For years, scientists have struggled to capture a black hole on camera, since the absence of light renders them nearly impossible to see.
But on April 10, a group of scientists from the international Event Horizon Telescope Collaboration released the first-ever photograph of a supermassive black hole to the public. Though the image was fuzzy, it signified a major milestone for space research.
The accomplishment has now earned the team a 2020 Breakthrough Prize, which was awarded on September 5. The prize was started eight years ago by a team of investors including Sergey Brin and Mark Zuckerberg, and is often referred to as the "Oscars of Science".
The Event Horizon Telescope Collaboration (EHT) team will collectively receive US$3 million, but the money will be divided equally among the group's 347 scientists, giving each person around US$8,600.
What the black hole photograph shows
The April image captured a supermassive black hole at the centre of the Messier 87 galaxy, which is about 54 million light-years away from Earth. The black hole in the photo likely had a mass equivalent to 6.5 billion Suns.
Black holes are defined by a border called the event horizon: a region of space so dense with matter that not even light can escape its gravity. This creates a circular 'shadow', where all light and matter is gobbled up.
Outside the event horizon, supermassive black holes have an accretion disk – clouds of hot gas and dust trapped in orbit. Though scientists can't see beyond a black hole's event horizon, they can detect the gas and dust in that disk, since the material gives off radio waves that can be captured by a high-powered telescope.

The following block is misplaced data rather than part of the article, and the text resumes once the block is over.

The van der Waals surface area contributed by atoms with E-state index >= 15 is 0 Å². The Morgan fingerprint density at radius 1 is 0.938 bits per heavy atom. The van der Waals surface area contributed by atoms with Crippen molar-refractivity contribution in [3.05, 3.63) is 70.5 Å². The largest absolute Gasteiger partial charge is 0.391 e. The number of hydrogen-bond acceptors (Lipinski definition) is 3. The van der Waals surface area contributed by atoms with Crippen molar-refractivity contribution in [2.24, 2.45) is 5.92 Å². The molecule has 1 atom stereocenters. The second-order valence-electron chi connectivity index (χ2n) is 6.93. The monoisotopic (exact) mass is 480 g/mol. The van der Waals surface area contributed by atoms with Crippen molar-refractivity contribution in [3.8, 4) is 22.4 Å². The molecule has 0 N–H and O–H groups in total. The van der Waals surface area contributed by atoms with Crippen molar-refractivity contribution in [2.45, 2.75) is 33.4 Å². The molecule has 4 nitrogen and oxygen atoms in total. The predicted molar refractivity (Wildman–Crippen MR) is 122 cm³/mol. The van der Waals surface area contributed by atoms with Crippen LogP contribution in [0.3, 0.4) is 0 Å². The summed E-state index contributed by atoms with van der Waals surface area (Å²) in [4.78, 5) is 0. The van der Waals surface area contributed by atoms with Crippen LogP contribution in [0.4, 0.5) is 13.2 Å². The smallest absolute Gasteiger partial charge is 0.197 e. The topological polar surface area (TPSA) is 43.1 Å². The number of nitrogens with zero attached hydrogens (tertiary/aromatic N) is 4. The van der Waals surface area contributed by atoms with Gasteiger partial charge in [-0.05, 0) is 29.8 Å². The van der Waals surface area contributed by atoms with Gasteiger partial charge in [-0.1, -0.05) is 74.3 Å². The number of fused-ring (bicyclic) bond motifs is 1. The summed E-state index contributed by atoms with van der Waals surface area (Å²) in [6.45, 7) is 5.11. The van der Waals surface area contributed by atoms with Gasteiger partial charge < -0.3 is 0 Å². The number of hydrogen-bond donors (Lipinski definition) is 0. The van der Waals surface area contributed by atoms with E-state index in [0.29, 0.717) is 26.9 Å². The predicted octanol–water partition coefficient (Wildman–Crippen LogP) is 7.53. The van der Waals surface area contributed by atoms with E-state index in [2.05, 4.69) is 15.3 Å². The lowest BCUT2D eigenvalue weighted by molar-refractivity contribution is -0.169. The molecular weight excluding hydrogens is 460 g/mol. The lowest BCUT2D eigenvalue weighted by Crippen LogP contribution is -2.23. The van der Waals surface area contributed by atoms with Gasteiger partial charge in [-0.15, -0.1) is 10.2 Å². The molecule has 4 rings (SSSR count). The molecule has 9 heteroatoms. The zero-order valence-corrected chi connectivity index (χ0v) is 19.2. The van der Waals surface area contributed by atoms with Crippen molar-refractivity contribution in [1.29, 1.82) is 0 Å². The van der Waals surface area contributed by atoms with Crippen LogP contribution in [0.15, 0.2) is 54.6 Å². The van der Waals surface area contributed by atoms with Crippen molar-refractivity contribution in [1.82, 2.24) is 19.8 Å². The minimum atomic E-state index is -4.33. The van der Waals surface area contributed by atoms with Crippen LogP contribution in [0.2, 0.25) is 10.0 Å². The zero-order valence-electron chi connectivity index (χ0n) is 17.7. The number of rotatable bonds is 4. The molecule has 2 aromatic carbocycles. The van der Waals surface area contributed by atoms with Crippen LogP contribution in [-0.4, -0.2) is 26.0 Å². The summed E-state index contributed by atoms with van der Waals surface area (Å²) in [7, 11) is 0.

This is what EHT scientists captured in their groundbreaking image.
"It glows brighter the faster and hotter it gets. Eventually, the gas cloud gets close enough that the pull of the black hole stretches it into a thin arc."
To capture the image, researchers relied on 8 telescopes
The EHT scientists are stationed all over the world, at 60 institutions across 20 countries.
To capture the photograph, they relied on eight radio telescopes, operating in Antarctica, Chile, Mexico, Hawaii, Arizona, and Spain. They used a network of atomic clocks – extremely precise time-keeping devices that can measure billionths of a second – to sync up the telescopes around the world.
The EHT project began collecting information about black holes in 2006.
The image released in April was the result of observations that started two years prior.
This article was originally published by Business Insider.
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